German TV in the eighties

My own experience with German goes back to my childhood. Back when I was a kid there weren’t many TV stations to choose from and there was no Internet, so no YouTube or Netflix. We had three Dutch TV-stations and the offer wasn’t always great. Therefore my parents sometimes watched German TV. Even though I didn’t understand most of it, I got familiar with hearing German.

I really started learning German at age 13, when I got my first lessons in school. I had German in school for about six years, but as with most languages I only really started to speak it well when I got to use it on a regular basis. When I was in college for tourism I did several summer season jobs on campsites in Germany. My final internship was at a sailing school in the North of the Netherlands where most guests were German school groups. After each of those experiences my German got better and better.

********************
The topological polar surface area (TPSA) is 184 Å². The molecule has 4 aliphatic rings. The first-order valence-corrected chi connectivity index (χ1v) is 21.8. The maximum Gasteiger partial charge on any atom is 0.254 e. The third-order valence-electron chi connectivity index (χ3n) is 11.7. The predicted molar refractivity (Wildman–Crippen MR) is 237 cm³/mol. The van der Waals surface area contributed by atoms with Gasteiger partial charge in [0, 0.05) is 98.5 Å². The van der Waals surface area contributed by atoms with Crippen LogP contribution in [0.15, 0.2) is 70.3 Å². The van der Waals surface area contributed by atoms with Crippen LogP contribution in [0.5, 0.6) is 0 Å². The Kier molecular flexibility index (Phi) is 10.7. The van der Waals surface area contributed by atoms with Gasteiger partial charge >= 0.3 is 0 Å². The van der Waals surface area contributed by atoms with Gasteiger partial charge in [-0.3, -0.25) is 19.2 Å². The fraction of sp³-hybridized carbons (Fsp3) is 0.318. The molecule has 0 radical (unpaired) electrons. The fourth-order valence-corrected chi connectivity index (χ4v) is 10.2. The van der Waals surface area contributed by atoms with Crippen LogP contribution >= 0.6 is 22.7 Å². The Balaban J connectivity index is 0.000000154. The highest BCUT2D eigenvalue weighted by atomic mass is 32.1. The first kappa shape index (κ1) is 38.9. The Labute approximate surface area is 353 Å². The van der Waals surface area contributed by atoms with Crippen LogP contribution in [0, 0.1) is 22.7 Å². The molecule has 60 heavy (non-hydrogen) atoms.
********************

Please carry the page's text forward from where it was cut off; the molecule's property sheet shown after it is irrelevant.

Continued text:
Since German is the second most commonly spoken language in Europe it’s hard not to encounter it. German speaking people are simply everywhere. I’ve got some very close German friends who I met while working and studying abroad. Germans also make up the second largest group of foreigners living in the Netherlands where I grew up and currently live again. So, it’s not remarkable at all that the love of my life is German too.

Our wedding in traditional German costume

I met my husband in 2012. Even though he speaks Dutch like a Dutch person, being with him made it easy for me to perfect my German to near fluency. That made me decide to study for a German language teacher certification besides the Spanish one I was already studying for. In 2018 I graduated as a German teacher and I’ve been teaching it in secondary schools since 2015.


My personal experience with German